This is how far I’ll go to stay true to The List: This year I read not one, not two, but three tedious, never-ending, 600-page biographies of white guys. Dude, The List made me.
“I have to do it; it’s on The List” is now my mantra. So this year, The List brought me to Lincoln by David Herbert Donald; Tom: The Unknown Tennessee Williams by Lyle Leverich (both from 1995’s list); and from 1996, Orson Welles: The Road to Xanadu by Simon Callow (an actor and author whom you may remember most from his role as the libertine who [spoiler alert] is the recipient of said funeral in the movie Four Weddings and a Funeral).
These doorstops follow a typical format. They begin with the subject’s grand- or even great-grandparents; describe his birth and childhood in great detail, and work (slo-o-o-owly) up to the height of his career…as preparation for the second (or third, or fourth) volume. Yes, it’s true: These 600-pagers are often precursors to multiple OTHER 600-pagers. The Tennessee Williams bio was going to be a stand-alone until the author started working and realized he had enough material for two volumes (did he, though?). Almost mercifully, he passed away before he was able to finish it. The Orson Welles work was intended to be the start of a two-volume set; the author is currently working on its FOURTH volume.
In the early years of Entertainment Weekly’s best-of lists, which began in 1990, those 600-pagers were frequent; at least one a year, and sometimes two (!) all through the ‘90s. In the ‘90s, these giant biographies, by white guys, about white guys, were all the rage.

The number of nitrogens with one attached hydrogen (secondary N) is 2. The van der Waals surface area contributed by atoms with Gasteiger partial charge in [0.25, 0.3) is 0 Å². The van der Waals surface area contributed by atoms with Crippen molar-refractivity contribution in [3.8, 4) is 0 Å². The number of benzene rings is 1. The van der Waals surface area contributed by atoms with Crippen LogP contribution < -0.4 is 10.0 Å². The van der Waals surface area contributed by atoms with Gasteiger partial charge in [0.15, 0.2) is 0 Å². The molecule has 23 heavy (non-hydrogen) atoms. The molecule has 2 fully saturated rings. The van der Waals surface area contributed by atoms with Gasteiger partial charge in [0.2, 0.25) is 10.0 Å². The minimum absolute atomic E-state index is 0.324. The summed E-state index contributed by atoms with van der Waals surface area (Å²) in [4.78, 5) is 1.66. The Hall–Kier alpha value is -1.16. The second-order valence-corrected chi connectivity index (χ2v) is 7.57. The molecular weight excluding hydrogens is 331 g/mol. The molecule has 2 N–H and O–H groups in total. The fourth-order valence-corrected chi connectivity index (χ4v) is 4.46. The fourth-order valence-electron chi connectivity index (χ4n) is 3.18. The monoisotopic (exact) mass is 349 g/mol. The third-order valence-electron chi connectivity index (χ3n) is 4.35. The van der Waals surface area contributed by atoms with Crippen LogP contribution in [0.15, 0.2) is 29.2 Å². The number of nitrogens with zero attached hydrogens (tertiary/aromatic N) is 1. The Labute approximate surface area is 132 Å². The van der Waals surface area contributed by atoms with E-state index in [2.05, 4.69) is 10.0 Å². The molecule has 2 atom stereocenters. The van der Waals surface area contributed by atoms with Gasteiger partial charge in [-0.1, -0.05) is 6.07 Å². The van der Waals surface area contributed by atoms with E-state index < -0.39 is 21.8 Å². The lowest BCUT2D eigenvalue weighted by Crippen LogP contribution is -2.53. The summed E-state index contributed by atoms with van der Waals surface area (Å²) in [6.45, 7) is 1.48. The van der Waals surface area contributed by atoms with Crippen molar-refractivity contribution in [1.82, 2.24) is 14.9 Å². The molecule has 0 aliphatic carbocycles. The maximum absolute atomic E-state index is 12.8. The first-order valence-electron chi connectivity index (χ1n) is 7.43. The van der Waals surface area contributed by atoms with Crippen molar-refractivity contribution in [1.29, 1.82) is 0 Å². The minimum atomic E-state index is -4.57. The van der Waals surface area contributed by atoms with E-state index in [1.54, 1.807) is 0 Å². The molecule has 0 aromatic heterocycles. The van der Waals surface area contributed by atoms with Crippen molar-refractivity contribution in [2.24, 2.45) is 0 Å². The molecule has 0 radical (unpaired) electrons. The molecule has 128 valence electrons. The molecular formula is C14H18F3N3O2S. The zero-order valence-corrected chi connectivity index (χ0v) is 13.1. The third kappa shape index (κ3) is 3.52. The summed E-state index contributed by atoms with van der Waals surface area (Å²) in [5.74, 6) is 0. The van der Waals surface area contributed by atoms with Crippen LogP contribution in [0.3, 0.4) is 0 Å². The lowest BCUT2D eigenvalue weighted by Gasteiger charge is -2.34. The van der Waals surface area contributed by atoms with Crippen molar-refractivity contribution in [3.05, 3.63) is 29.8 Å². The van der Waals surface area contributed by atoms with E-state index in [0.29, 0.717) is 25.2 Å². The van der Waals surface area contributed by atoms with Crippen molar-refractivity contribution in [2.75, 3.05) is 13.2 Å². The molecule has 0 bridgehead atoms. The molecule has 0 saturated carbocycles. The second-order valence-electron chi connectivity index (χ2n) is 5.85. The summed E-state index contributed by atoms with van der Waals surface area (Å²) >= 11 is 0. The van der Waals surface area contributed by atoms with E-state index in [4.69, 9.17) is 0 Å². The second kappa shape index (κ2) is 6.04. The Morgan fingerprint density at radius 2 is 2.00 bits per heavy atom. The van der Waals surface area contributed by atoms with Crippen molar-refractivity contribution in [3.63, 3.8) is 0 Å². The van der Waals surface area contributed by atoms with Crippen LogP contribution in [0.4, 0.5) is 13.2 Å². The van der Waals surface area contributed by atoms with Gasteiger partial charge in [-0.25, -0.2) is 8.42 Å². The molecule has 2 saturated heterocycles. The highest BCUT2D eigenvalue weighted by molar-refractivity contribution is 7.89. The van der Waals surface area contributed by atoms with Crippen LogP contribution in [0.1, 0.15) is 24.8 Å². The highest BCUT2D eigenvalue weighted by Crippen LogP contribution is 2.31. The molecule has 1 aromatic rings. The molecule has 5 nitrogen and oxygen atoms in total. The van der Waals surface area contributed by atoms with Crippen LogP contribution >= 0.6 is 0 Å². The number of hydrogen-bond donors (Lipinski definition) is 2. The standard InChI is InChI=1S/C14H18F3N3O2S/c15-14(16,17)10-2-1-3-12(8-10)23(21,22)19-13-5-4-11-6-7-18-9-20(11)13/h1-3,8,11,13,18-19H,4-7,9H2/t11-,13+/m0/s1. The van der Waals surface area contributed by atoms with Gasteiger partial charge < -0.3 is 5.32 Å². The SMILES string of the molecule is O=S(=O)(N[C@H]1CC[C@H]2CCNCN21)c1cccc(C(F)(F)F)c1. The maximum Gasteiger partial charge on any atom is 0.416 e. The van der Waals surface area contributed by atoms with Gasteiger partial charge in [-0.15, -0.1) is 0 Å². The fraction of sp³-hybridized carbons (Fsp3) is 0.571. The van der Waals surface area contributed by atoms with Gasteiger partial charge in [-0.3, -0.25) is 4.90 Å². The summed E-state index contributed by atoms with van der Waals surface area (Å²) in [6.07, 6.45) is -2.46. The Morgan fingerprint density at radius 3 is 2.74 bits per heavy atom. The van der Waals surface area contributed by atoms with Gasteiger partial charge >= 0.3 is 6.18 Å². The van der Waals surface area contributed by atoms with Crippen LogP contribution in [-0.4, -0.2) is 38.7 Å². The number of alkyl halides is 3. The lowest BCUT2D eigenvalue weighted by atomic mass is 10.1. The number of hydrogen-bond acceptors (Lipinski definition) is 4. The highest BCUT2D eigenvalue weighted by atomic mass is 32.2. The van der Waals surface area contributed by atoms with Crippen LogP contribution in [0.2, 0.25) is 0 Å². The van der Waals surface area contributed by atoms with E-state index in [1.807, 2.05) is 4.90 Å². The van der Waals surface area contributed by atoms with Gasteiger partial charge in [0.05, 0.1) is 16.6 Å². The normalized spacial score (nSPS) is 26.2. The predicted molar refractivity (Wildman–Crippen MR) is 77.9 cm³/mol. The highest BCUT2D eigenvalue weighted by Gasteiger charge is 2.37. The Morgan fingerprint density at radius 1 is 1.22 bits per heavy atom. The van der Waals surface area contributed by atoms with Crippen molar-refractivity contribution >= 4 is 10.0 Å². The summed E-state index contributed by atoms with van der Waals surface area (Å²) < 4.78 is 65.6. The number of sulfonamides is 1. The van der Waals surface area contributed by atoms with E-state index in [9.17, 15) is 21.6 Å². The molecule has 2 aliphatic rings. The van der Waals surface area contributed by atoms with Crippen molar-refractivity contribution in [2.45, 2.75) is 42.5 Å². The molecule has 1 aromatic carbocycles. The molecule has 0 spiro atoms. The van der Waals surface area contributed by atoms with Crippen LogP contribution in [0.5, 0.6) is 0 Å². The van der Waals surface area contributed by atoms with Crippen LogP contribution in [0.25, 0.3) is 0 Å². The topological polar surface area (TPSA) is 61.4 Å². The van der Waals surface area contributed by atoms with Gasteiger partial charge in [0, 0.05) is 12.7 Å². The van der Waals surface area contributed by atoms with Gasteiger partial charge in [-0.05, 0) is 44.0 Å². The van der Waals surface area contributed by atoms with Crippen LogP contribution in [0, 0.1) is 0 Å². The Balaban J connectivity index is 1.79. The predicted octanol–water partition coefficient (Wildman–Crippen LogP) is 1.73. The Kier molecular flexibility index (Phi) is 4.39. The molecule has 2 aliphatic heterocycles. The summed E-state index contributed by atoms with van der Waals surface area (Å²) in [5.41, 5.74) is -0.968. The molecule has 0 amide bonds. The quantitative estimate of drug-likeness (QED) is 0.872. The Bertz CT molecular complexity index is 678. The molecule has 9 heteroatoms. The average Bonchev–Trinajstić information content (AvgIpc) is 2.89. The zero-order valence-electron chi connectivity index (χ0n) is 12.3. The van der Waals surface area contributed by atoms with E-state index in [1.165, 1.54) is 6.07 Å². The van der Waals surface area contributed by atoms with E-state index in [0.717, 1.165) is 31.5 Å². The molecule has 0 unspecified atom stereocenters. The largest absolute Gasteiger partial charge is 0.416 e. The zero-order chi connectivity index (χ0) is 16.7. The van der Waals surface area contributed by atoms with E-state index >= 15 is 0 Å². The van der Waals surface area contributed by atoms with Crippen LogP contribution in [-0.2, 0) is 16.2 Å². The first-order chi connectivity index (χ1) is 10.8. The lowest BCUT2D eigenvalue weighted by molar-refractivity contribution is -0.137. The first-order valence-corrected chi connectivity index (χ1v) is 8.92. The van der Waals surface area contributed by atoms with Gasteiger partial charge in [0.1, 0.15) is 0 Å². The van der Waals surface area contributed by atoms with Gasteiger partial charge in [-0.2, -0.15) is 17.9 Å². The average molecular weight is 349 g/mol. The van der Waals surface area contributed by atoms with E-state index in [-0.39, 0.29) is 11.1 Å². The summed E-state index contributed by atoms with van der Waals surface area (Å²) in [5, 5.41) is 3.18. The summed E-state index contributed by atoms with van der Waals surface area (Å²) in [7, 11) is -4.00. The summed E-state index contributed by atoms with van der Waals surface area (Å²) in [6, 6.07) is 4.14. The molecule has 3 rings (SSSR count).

I’m not a fan.
But as it is, I find that these 600-pagers bring me down. I found one about Elvis Presley fascinating when I read it in 2016, but mostly, these books are draining. They take literally months to read (even when I resort to skimming them here and there), and they drastically slow down my progress through The List. (Because of having read three of them this year, I’m now in the position of having eight books to finish between now and December 31 if I’m going to meet my reading goal for the year…which is obviously not going to happen. I HATE unmet goals.)
I’m afraid I just can’t sympathize with the level of detail these authors feel compelled to share. What’s the most interesting thing about Orson Welles? “Citizen Kane,” right? Or maybe his work with the Federal Theatre Project during the Depression? When you read about Tennessee Williams, you’re gonna skip ahead to
“The Glass Menagerie.” It’s hard to imagine anyone being transfixed by details like like the history of Grand Detour, Wisconsin, where Orson Welles vacationed with his family when he was four years old.
Even more interesting than the events that actually made these people famous would probably be what happened afterward: Why did Welles, a boy genius revered for making what is widely considered the best film ever produced, spiral into a body of wildly uneven work and increasingly extravagant behaviors and appetites? What happened when Tennessee Williams finally hit it big with the semi-autobiographical
“Menagerie,” and how did he stumble into creating “A Streetcar Named Desire”? How did he react to being thrust into the literary stratosphere…? That’s what I’m curious about…but damn if I’m going to read ANOTHER 600-page biography to find out.
I’d argue that reducing the large chunks of irrelevant, repetitive content about a subject’s boyhood could make a compelling single-volume work, one that still covers the salient points of his adult life and is more appealing to a broader range of readers (and, not coincidentally, sells more books).